It’s a Good Day

Here is a song called “It’s a Good Day” written by Lowell Fulson.
It is from the songbook titled “Urban Blues for Guitar.”
I hope it helps you to have a good day. Really. I am not just whistling Dixie.

The last few notes sound just like the last few notes on this song:

Another Original Song

However, it is not MY original song. I transcribed the sheet music and chose which instruments to use. I also chose the drum loops, of which there are no less than five. So outside of writing the actual music this is all me, baby.

It is is called “Computer Blue” from Prince’s Purple Rain album. Just try to sit still when listening to it. The first version has been updated because there was just way too much sound. Sometimes less is more.

Some of the guys in the band think I play the guitar too loud. I think it is just right!

Here is a video of Prince’s 1983 concert where people first heard this song. And the rest is history. This song starts at the 11:40 mark.

How Original

Many readers have asked “In music, what is a chromatic scale?”
I answered them by sharing my recent compositions. Just listen to the first four notes and you get the idea.

Those four notes are accompanied by chords so that they become either the third or the seventh of each chord. You understand perfectly, I can tell.

Back to Basics

Here is the Bass Line from Bach’s Chorale Number 92 “Sink Not Yet My Soul to Slumber.” As you can hear, you don’t actually need a bass instrument to play a bass line.

Here is something you don’t hear every day.

This ditty starts with a chromatic line of music. It is more of an exercise in chromaticism than anything else.

First Song of The Year

(And it is already February)

Here is a new song called Walkabout.

Now wasn’t that fun?

Here is one you are sure to remember:

That was Chorale Number 81 by Bach, “Now That the Day Hath Reached Its Close.”

Finally, here are samples of an original work in progress. It is another example of “contrary movement.” That happens when one note goes up and another note goes down, and vice versa. I call it “The Original.” (Because it is.)

Kitty-Cat Blues

I woke up early this morning
With a cat sitting on my chest
He arrived without a warning
And he interrupted my rest

I asked him to be quiet
And to let me get some sleep
Please, won’t you try it?
I don’t want to hear a peep!

Then the room became dark as night
As if we had blown a fuse
Then I knew that I was right
I was a victim of the kitty-cat blues

Play the Blues…….

Photo by J. Catman

Sing The Blues

From the songbook “Urban Blues for Guitar” this is my version of Bright Lights, Big City, written by Jimmy Reed. Can’t you just see Times Square?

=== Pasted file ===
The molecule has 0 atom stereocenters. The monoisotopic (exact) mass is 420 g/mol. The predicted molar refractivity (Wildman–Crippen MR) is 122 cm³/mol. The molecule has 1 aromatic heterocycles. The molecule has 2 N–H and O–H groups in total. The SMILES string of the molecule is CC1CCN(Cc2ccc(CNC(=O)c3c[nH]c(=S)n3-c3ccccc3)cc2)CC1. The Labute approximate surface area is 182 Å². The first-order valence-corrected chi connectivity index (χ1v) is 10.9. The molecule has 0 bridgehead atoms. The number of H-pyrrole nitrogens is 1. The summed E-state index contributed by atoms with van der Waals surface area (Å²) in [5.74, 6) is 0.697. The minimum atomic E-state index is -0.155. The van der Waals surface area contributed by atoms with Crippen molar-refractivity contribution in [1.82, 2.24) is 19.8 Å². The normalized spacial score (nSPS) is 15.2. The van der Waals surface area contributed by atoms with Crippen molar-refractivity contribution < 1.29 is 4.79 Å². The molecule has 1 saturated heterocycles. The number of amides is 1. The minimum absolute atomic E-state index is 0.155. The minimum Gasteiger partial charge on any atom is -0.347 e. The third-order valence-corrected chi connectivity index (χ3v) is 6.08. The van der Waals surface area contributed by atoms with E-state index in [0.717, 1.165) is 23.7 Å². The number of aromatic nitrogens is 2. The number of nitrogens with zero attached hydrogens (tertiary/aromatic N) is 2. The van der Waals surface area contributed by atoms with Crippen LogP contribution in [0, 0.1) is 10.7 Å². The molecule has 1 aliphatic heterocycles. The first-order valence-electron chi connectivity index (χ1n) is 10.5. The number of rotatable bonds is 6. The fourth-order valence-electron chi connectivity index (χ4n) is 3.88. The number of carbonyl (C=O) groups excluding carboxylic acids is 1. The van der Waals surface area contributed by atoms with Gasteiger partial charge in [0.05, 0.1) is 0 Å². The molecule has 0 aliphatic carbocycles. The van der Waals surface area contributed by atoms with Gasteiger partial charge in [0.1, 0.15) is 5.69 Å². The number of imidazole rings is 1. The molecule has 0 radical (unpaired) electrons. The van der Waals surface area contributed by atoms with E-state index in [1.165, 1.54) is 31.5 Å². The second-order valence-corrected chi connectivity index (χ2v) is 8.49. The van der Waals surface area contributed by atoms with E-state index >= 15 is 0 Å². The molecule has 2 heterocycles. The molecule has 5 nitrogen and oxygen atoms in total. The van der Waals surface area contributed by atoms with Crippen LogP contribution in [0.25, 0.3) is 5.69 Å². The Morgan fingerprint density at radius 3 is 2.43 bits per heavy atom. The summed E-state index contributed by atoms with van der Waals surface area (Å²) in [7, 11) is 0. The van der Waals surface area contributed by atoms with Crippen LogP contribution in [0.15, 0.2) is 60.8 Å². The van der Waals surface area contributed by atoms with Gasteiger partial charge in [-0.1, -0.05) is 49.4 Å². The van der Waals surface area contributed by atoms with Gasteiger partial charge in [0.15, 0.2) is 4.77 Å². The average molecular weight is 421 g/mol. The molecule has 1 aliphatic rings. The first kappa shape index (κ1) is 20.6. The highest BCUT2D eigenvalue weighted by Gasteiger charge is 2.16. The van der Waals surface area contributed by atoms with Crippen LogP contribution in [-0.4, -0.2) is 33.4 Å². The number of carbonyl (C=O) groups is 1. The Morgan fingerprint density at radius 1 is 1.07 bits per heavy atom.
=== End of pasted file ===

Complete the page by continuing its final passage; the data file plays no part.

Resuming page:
And here are two updated versions of Doxy, by Sonny Rollins. It sounds much better now with all of the notes in the right places.

(not to be confused with the singer Jerry Reed.)

Thank You, Sonny

Walter Theodore “Sonny” Rollins (born September 7, 1930) is an American jazz tenor saxophonist who is widely recognized as one of the most important and influential jazz musicians. In a seven-decade career, he has recorded over sixty albums as a leader. A number of his compositions, including “St. Thomas”, “Oleo”, “Doxy”, “Pent-Up House”, and “Airegin”, have become jazz standards. Rollins has been called “the greatest living improviser” and the “Saxophone Colossus.”

From the songook titled Maiden Voyage – Fourteen Easy-to-Play Jazz Tunes, here is my version of Doxy by Sonny Rollins (without the 20 minute improv). (This was updated on Tuesday, 12-20. There was a wrong note on the mp3, if you can believe it.)

Fast Version:

Slow Version:

Artwork by Paul Klee.

Sometimes Life is Funny

Right? Am I right?

This song was written way back in 1903 by Hans Engelman. It is titled “Melody of Love.” We don’t hear much about Hans these days, but during his time he was quite popular. And he had great piano hands.

So sit down with that someone special, and listen closely……..

(Artwork by Paul Klee.)

It is Finished

The eighth and final song from the book “Original Piano Duets by American Composers” is finished. It is titled “En Route March” and was written by Hans Engelmann.

Hans Engelmann (June 16, 1872 – May 5, 1914) was a composer of popular music in the late 19th and early 20th centuries. Although little is remembered of him today, his work was greatly appreciated in his time. Largely writing for teaching material, by the end of his short life he had created nearly three thousand works. His most popular work, Melody of Love has been recorded by many popular musicians in the mid 20th century.

This concludes our study of early 20th Century American Composers.

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